Total dissolved mercury (2015)
Total dissolved Hg in 0.02 and 0.45 µm filtered samples were determined using a Thermo Scientific XSERIES 2 quadrupole ICP-MS with collision/reaction cell after acidification of samples to 1% (v/v) HCl (laboratory distilled ultra trace metal grade) at the National Oceanography Centre in Southampton, within 3 months of sample collection. This method is sub-optimal for analysis of Hg due to a memory effect and very high first ionization potential in ICP-MS analysis, leading to low sensitivity and prolonged sample washout. Several measures of analytical quality were noted to ensure reliable results. For example, the analytical precision over the concentration range observed in samples was ±23.4%. Sample memory effects (a common issue in Hg ICP-MS analysis), determined by running a high-concentration sample followed by five analytical blanks, was high at ~400 pM in the first blank to <100 pM in the final blank. Procedural blanks (n = 16) taken in the field using transported ultra-pure water and the same procedure as samples, run intermittently throughout the run, averaged 522 ± 255 pM, and the mean was subtracted from measured values before reporting. It is expected that a large fraction, if not all, of this (~400 pM), is due to the system memory effect or storage contamination in LDPE bottles, further highlighting that this methodology is not suitable for low-level Hg analysis. The detection limit (mean of ten blanks + standard deviation × 3) was therefore high at 800 pM, and all blanks fell under this. A subset of samples were also analysed by CV-AFS (as per section 4.1) in a separate Hg laboratory (Greg Carling at BYU) with blank values <200 pM and similarly high sample concentrations that correlated to those reported via ICP-MS (R2 = 0.58) with a positive offset for CV-AFS samples (~1,000 pM), despite 4 years of storage time, which would otherwise be deemed unacceptable. The higher values reported for the CV-AFS method are likely either due to underreporting by ICP-MS, or sample contamination over the prolonged storage period63. The discharge-weighted mean concentrations for sHg in 2015 (1,400 pM) are similar to discharge-weighted mean dIHg concentrations in 2018 (603–1,260 pM; Supplementary Table 1), the latter of which were collected and measured in a Hg-clean manner. This gives additional confidence that the 2015 reported values are reliable within the estimated uncertainty (~±30%).
Dissolved inorganic Hg0/Hg2+ and dissolved MeHg (2018)
Dissolved inorganic Hg2+ and dissolved MeHg in glacial meltwater samples were determined in the High Magnetic Field Laboratory Mercury Lab. Both Hg species were detected simultaneously after direct aqueous ethylation67, purge and trap, separation via gas chromatography and detection using CV-AFS, on a Tekran 2700 system using EPA method 1630 with adaptations from Mansfield and Black68. Briefly, samples were diluted 1:15 with Hg-free ultra-pure water (Milli-Q, 18.2 MΩ cm−1), buffered to pH 4.1 and ethylated with NaBEt4 to a final concentration of 40 µM. Glacial meltwater samples had very low DOC concentrations (<20 µM) and were found suitable for the direct ethylation technique without distillation or addition of NaCl (ref. 68). Spiked samples (n = 12, spike values: Hg2+ concentration of 10 pM, MeHg concentration of 2 pM) displayed mean Hg2+ recovery values of 98% (95–100%) and MeHg spike recoveries of 103% (77–111%). Precision values based on replicate analysis (n = 5) of 10 pM Hg2+ standards and 2 pM MeHg standards placed randomly throughout the analytical run were ±3.1% and ±9.1% respectively. Blanks were below instrumental detection limits for both Hg2+ (~<1 pM) and MeHg (~<0.1 pM).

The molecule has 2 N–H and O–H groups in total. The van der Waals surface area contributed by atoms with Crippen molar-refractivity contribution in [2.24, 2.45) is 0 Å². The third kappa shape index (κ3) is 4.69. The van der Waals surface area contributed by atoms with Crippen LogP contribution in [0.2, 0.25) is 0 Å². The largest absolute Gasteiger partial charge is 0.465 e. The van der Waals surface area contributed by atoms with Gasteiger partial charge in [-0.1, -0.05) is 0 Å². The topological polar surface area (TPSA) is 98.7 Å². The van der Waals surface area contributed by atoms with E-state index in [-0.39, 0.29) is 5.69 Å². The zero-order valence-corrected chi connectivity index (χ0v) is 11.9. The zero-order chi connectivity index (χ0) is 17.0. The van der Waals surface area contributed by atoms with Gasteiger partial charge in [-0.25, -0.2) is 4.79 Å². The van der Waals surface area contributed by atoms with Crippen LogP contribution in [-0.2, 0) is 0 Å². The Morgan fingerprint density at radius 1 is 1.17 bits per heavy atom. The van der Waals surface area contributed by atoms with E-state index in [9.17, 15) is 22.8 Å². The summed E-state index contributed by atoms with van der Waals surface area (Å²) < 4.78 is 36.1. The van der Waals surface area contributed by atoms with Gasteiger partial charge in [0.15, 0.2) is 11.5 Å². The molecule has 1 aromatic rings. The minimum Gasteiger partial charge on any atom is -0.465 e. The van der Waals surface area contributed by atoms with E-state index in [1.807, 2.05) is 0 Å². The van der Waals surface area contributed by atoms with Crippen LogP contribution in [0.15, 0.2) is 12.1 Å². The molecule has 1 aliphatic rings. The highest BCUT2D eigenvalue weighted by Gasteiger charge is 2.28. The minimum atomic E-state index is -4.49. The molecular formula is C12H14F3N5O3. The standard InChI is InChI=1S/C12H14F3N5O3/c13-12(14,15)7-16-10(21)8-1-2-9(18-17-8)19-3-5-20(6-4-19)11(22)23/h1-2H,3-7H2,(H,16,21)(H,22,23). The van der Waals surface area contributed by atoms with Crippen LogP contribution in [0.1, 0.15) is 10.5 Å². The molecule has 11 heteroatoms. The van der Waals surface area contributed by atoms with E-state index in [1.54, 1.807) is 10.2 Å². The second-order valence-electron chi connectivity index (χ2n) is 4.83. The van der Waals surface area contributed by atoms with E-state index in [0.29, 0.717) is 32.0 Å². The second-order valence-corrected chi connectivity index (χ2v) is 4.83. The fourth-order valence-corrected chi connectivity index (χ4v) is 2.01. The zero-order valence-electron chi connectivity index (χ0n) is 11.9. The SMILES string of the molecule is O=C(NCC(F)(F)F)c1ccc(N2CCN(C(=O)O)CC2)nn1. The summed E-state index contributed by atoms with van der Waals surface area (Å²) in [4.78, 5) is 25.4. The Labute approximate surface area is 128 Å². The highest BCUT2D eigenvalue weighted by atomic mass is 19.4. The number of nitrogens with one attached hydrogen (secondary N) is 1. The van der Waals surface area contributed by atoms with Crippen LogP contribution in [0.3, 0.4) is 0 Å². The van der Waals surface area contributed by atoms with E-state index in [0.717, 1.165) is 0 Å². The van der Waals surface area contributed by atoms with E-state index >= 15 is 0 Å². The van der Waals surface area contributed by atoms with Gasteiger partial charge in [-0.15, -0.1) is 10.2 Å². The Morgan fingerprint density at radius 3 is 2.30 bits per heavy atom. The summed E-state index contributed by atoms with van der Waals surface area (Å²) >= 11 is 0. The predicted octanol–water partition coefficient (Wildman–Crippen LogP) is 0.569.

Fjord samples were analysed using techniques similar to those above. MeHg and Hg2+ concentrations were determined following Mansfield and Black68 with addition of NaCl before direct aqueous ethylation using NaBEt4. Samples were diluted 1:2 in Hg-free UPW (Milli-Q, 18.2 MΩ cm−1) and buffered to pH 4.1 (using 3 M sodium acetate/acetic acid buffer), followed by NaCl addition to a final concentration of 1.2 M and direct ethylation with addition of NaBEt4 to a final concentration of 40 µM. Spiked samples (n = 12, spike values: Hg2+ concentration of 10 pM, MeHg concentration of 1 pM) displayed mean Hg2+ recovery values of 117% (78–153%) and MeHg recoveries of 104% (88–119%). MeHg precision was ±8.3%, calculated from five replicate standards (1 pM) run randomly throughout the analytical run, while Hg2+ precision using the direct ethylation technique was ±11.7%. Three NaCl blanks (that is, blanks treated exactly the same as samples with 1.2 M NaCl addition) were below the detection limit for MeHg (<0.1 pM), and were ~1 pM for Hg2+. Total dissolved Hg was also determined independently in two other Hg laboratories using CV-AFS and EPA method 1631 (Greg Carling and Carl Lamborg) as in ‘Particulate and total dissolved mercury (2012)’. Differences between the total dissolved Hg concentration in the three laboratories were ±23% (±8–42%). Mean total dissolved concentration from all three measurements are used as the reported value for TdHg (Fig. 4) along with individual error based on the standard deviation of the three concentrations reported by individual laboratories.
Dissolved organic carbon (2018)